In general, spinal compression fractures occur when a vertebra collapses due to hairline fractures in the spinal bones. Such fractures may cause permanent changes to the spine’s shape and strength. Because of this, you will look shorter than you before. The majority of compression fractures in Ionia suffered by women who are more than 50 years old have to do with osteoporosis. Also, they are a symptom for those who have cancer that has spread to the bones.
Spinal compression fractures can cause back pain. However, a lot of them go undiagnosed since you may associate your back pain with aging and not something more severe.
Benefits of Seeing a Compression Fracture Specialist
A spinal compression specialist has a team that aims to offer comprehensive and integrated care for those who have spinal conditions. With them, you will receive care during each stage of your treatment journey, from diagnosis to treatment and recovery. Some compression fractures can be fixed with nonsurgical treatments. But, if you need surgery, your spine team will use advanced minimally invasive surgical techniques with the use of state-of-the-art equipment. You can expect to recover faster, experience less pain, and return to your normal activities soon.
Who Treats Your Spinal Compression Fracture?
The following are doctors you can turn to for a compression fracture:
- Physical Therapist – This specialist has expertise in different nonsurgical techniques focused on preventing or overcoming pain and building strength to prevent future injuries.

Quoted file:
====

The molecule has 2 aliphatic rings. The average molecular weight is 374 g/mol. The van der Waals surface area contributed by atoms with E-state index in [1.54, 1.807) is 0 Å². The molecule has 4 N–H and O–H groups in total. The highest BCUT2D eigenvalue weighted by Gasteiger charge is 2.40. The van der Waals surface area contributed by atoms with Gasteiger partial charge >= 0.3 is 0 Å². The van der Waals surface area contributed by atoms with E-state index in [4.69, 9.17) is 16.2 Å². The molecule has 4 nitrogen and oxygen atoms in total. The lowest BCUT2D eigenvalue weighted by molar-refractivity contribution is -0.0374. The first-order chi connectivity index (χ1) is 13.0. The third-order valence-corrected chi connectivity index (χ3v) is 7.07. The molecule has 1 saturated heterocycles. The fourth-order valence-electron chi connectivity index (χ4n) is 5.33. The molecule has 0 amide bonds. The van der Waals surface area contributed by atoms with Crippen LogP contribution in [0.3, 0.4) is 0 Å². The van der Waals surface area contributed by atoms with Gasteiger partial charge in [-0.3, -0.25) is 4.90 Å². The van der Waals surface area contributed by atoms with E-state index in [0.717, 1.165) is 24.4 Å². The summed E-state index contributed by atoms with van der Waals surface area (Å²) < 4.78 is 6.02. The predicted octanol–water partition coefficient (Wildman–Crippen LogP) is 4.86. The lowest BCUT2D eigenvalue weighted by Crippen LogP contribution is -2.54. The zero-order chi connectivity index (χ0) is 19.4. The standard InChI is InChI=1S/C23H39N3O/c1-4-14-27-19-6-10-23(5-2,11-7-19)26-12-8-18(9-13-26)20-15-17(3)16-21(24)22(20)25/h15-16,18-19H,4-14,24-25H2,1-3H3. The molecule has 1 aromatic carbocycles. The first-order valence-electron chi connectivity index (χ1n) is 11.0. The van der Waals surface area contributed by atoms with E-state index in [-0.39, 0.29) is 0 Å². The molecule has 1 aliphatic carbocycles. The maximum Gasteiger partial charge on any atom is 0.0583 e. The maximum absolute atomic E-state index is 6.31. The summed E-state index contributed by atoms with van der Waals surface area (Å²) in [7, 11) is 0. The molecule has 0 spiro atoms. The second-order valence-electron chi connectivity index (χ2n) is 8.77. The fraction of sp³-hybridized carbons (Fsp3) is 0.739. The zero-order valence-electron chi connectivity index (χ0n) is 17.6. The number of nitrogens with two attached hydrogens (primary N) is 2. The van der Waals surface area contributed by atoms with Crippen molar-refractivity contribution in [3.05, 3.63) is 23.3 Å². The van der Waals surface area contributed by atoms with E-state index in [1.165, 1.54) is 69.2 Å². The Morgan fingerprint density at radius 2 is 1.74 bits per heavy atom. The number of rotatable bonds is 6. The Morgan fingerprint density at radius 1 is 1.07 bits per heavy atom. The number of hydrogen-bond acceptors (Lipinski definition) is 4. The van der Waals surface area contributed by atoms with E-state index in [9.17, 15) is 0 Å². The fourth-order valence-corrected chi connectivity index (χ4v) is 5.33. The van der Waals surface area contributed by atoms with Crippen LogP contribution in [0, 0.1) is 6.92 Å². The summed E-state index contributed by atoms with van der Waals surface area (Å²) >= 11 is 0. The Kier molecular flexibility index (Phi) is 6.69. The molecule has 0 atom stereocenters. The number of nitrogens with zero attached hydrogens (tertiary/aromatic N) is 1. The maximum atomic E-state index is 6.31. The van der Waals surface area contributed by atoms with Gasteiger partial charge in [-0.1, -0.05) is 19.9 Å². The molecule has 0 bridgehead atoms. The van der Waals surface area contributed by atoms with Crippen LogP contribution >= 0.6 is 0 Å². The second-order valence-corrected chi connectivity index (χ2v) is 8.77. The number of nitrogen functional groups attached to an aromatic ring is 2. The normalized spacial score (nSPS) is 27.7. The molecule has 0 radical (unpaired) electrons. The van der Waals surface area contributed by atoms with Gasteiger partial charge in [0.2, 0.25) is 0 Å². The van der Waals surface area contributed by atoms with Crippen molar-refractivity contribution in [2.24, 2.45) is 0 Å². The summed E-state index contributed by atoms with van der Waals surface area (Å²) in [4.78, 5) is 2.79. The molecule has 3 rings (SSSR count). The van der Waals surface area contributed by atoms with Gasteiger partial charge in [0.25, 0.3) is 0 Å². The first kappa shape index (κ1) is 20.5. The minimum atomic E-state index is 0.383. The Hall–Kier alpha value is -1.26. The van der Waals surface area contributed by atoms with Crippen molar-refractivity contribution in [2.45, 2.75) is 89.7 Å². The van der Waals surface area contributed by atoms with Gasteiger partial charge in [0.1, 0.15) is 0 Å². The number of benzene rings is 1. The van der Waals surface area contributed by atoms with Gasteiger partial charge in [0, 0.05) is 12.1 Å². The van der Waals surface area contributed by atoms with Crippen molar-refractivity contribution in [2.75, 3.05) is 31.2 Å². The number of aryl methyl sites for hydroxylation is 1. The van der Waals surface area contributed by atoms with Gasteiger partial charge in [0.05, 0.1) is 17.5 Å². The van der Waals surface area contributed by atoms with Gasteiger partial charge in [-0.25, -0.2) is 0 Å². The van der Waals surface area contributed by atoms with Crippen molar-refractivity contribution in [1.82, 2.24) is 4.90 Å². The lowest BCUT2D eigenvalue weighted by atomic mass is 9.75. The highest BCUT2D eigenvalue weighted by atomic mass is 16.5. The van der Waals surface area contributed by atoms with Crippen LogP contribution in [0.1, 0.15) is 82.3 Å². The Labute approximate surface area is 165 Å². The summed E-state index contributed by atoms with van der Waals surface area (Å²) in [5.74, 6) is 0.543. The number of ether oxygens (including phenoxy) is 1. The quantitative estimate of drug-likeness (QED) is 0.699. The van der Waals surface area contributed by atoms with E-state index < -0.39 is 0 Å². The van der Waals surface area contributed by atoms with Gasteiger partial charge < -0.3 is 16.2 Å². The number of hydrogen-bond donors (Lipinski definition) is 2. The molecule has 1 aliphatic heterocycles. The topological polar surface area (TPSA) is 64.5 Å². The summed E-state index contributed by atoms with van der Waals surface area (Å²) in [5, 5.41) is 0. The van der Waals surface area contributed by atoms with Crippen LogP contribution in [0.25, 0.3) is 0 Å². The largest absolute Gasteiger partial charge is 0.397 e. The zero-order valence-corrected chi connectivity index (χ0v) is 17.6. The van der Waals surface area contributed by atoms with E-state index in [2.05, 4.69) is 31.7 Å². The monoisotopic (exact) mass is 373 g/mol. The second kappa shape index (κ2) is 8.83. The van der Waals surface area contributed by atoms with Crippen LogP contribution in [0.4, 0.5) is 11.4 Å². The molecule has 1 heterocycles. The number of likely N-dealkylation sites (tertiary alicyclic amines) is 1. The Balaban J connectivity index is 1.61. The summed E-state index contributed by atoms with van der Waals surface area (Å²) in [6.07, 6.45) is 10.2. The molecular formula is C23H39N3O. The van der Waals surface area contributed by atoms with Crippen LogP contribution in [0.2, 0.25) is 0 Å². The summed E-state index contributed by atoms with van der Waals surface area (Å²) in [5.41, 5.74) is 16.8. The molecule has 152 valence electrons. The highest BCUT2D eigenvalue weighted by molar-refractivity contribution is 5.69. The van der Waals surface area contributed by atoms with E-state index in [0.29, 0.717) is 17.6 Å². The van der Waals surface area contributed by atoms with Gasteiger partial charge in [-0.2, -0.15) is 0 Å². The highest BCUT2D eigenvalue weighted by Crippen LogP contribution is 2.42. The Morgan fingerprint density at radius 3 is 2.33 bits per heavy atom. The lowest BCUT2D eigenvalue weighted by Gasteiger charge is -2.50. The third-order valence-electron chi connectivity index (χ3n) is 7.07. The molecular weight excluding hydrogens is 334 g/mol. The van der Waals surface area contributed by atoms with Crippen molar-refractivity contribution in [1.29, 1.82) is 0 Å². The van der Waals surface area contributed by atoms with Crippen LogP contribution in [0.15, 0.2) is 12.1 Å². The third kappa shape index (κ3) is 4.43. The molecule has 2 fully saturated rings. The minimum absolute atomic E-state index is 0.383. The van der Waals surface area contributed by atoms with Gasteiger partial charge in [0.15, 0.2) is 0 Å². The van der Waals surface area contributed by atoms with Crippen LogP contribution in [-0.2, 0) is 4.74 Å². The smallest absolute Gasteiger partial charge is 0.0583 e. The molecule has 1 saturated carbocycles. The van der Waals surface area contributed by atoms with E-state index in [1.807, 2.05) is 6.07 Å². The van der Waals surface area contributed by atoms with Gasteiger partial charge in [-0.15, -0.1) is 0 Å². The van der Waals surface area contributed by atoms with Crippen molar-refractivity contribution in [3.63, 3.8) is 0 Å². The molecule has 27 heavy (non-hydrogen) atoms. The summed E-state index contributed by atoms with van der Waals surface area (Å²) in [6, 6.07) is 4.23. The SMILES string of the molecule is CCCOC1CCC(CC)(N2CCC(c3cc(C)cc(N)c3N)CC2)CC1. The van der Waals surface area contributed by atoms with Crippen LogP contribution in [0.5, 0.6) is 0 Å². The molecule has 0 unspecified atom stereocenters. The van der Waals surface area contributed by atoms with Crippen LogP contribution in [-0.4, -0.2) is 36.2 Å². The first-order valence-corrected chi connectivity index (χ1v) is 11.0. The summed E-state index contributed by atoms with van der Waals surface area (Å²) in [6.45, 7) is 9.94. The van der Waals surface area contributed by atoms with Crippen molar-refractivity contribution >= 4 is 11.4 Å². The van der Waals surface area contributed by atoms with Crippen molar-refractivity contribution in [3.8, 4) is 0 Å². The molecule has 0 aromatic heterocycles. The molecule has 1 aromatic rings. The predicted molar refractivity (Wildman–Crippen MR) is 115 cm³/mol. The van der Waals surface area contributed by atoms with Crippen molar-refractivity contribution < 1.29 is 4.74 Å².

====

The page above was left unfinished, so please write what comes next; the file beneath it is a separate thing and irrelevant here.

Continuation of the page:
- Pain Management Specialist – This specialist uses advanced pain management techniques to help you avoid surgery. They will work with you to make a treatment plan that can restore your pain-free life.
- Physiatrist – This rehab doctor treats injuries or illnesses that impact movement. They manage pain, including the pain associated with a spinal compression fracture, with nonsurgical approaches.
How Spinal Compression Fractures are Treated
Doctors treat most spinal compression fractures with pain relievers, bone density stabilization medication, back bracing, and physical activity reduction.
Over-the-counter pain meds, such as acetaminophen and NSAIDs, are recommended. Usually, doctors will prescribe muscle relaxants and nerve or bone pain medication.
Back braces offer external support to restrict spine-related motions to reduce pain. Although immediate treatment is vital to relieving the pain and fracture risks, it is also important to prevent subsequent fractures. Doctors may prescribe drugs like bisphosphonates for bone loss stabilization or restoration.
Surgery may be recommended if chronic pain persists even if the patient has explored nonsurgical treatments. Procedures such as vertebroplasty or kyphoplasty are used for treating spinal compression fractures. Sometimes, spinal fusion is conducted for spine stabilization.